FabCafe’s global network can also serve as a gateway to global collaborators, such as campaign designers like Thai artist Gongkan, expert judges like Hong Kong’s ‘Godfather of Chemistry’ Dr. Kenneth Kwong Si-San – or even guest speakers like Pablo Rueda, ‘an urban visionary‘ and Barcelona’s father of ‘superblocks’ (superilla). In conjunction with the 2020 YouFab Global Creative Award theme ‘Contactless (by Default)’, which focuses on the ways in which we turn adversity into opportunities, Yeh and FabCafe Barcelona were able to invite Rueda to offer crucial insights into the impact of technology on the city, in a post-Covid timeline.

Having lived in the United States, Taiwan, Thailand and now Japan, Yeh believes in the value of a range of perspectives from other countries and cultures. Serving as the head of overseas expansion initiatives of the Loftwork group and FabCafe Global, part of her role now also includes keeping up with the news and social trends of Asia, Europe and America. Her biggest goal now is to unite creators and businesses from all over the world and, through effective collaboration and exchange, create the blueprint for products or services of the future.

“I feel that the creative network of FabCafe is a very valuable thing. If you have a strong mission, you can connect with interesting people,” she says. “It’s important to have the feeling that the person in front of you now may be someone you can collaborate with someday. Anything is possible.”

Read more about FabCafe Barcelona: Can a 3D print of an MRI scan help one man get his face back?

Creating new values, in an uncertain world

For Yeh, global awards like Mask Design Challenge have the power to bring together ideas and perspectives that companies or organizations themselves could not have – greatly expanding the scope of what can be done. Moreover, a global event can jumpstart research into the trends of different countries, such as people’s mindsets and expectations. 

Though there has been an increasing need for projects to undertake overseas design research in recent years, this year’s coronavirus has completely transformed – or worse yet, halted – traditional methods. “It has made it necessary to find a way to conduct research without having to travel to the region,” Yeh points out. “Global awards, which can explore local needs through a creator’s perspective, then, is a viable option. By utilizing the diverse networks of FabCafe Global, companies and projects will be able to have the opportunity to connect with people overseas.”

As the world changes, Loftwork is eager to get a head start on new, innovative ways to work and think. Yeh suggests that technology moves forward rapidly, regardless of people’s perceptions or expectations. In response to our current lived reality, which is mostly online, she says: “Some people thought that it would take more than 10 years to realize the technology for online schooling and remote working, but it’s already here.”
 
As part of that dialogue on our new world order, Yeh has now taken Loftwork one step further by initiating the global event series FutureCity. Through talks, competitions and more, the series joins forces with companies and creators to tackle issues such as education and retail – and ways to overhaul flawed systems of the past. While many of the events are accessed online, offline events are hosted in the Hong Kong branch – FabCafe HK. Subscribe to get event reminders.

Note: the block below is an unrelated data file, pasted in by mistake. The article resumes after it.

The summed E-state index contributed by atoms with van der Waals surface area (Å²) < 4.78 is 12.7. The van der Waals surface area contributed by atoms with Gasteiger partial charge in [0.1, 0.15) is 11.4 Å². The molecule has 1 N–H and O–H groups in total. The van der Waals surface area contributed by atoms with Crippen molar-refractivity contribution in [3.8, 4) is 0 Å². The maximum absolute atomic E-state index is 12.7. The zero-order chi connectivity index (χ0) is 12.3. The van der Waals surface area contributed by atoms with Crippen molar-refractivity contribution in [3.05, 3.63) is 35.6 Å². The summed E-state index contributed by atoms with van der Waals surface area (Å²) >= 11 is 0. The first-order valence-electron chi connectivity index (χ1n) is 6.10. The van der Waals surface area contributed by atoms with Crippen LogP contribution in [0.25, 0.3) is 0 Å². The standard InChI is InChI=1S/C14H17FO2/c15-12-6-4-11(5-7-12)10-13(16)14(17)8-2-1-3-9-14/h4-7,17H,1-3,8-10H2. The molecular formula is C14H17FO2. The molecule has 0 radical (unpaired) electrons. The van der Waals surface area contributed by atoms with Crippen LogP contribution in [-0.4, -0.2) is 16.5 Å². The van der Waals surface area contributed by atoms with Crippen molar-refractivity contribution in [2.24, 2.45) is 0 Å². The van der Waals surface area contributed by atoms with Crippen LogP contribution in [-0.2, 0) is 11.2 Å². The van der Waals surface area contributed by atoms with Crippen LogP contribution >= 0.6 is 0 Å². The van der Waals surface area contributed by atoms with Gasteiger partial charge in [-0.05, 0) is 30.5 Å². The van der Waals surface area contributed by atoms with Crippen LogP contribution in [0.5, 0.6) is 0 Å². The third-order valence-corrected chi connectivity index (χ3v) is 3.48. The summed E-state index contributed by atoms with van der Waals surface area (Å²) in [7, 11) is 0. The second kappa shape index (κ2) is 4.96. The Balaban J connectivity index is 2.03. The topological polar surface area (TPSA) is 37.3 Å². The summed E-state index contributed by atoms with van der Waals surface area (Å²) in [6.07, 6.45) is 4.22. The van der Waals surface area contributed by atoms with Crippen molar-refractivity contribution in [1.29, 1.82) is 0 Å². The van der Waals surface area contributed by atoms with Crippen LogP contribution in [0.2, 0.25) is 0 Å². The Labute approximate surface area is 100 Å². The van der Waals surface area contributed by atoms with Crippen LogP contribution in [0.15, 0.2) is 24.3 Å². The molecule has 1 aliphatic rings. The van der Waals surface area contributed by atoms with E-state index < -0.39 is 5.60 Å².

FabCafe HK is located in the hip and central neighborhood of Sheung Wan, just 5 minutes away from the station

Read more about FabCafe HK: FabCafe Hong Kong & design community fight coronavirus with innovation

“The way we work and the way we live has changed, and we will be forced to live under new rules and values. I want to work with creators to shape and deliver new services and products that are born out of these times,” she says. 

Though there are inconveniences involved, Yeh is excited about the new possibilities and the new lifestyles that are being brought about: “I find it very exciting that we’re in the midst of a change that’s redesigning the world.”

Beyond offering a range of design services, including web design and space design, Loftwork stands out particularly in its ability to support the growth of businesses – either through innovative product development or refining existing work processes and frameworks. With collaboration being part of its ethos, Loftwork now looks forward to a much more globalized future, working with companies and startups around the world that are interested in engaging with Japanese businesses and creative communities. Loftwork is excited to share both its network in Japan and its FabCafe global network for collaborations. Contact today if your business is interested in entering the Japanese market or in hosting a global design challenge/award with us!

Schedule a free consultation now, available in English, Chinese, and Japanese. Submit here

FabCafe Global location with Nagoya being the newly launched branch in 2020

About Loftwork

Loftwork is a creative company dedicated to making a positive impact through design with a global community of innovators. Aside from providing innovative design solutions to global clients across various industries, Loftwork also operates a number of owned services and platforms. Learn more.